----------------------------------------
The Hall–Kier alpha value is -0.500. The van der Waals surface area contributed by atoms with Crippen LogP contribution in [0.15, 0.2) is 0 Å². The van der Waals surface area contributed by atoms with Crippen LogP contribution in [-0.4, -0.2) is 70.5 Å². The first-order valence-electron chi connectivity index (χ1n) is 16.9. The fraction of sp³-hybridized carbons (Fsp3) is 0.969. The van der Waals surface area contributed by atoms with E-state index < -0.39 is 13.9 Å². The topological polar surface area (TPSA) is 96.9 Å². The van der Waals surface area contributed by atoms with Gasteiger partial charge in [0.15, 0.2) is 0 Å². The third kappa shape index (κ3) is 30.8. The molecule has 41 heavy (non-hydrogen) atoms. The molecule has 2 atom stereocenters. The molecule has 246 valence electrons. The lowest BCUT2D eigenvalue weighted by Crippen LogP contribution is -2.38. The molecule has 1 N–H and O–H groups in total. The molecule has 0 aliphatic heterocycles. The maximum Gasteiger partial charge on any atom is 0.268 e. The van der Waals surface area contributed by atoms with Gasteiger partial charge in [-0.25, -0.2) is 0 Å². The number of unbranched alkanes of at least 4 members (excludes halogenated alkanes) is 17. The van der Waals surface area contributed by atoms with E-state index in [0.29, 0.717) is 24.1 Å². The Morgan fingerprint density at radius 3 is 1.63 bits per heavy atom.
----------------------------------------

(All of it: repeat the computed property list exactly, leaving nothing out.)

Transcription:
The Hall–Kier alpha value is -0.500. The van der Waals surface area contributed by atoms with Crippen LogP contribution in [0.15, 0.2) is 0 Å². The van der Waals surface area contributed by atoms with Crippen LogP contribution in [-0.4, -0.2) is 70.5 Å². The first-order valence-electron chi connectivity index (χ1n) is 16.9. The fraction of sp³-hybridized carbons (Fsp3) is 0.969. The van der Waals surface area contributed by atoms with E-state index < -0.39 is 13.9 Å². The topological polar surface area (TPSA) is 96.9 Å². The van der Waals surface area contributed by atoms with Gasteiger partial charge in [0.15, 0.2) is 0 Å². The third kappa shape index (κ3) is 30.8. The molecule has 41 heavy (non-hydrogen) atoms. The molecule has 2 atom stereocenters. The molecule has 246 valence electrons. The lowest BCUT2D eigenvalue weighted by Crippen LogP contribution is -2.38. The molecule has 1 N–H and O–H groups in total. The molecule has 0 aliphatic heterocycles. The maximum Gasteiger partial charge on any atom is 0.268 e. The van der Waals surface area contributed by atoms with Gasteiger partial charge in [-0.25, -0.2) is 0 Å². The number of unbranched alkanes of at least 4 members (excludes halogenated alkanes) is 17. The van der Waals surface area contributed by atoms with E-state index in [0.29, 0.717) is 24.1 Å². The Morgan fingerprint density at radius 3 is 1.63 bits per heavy atom.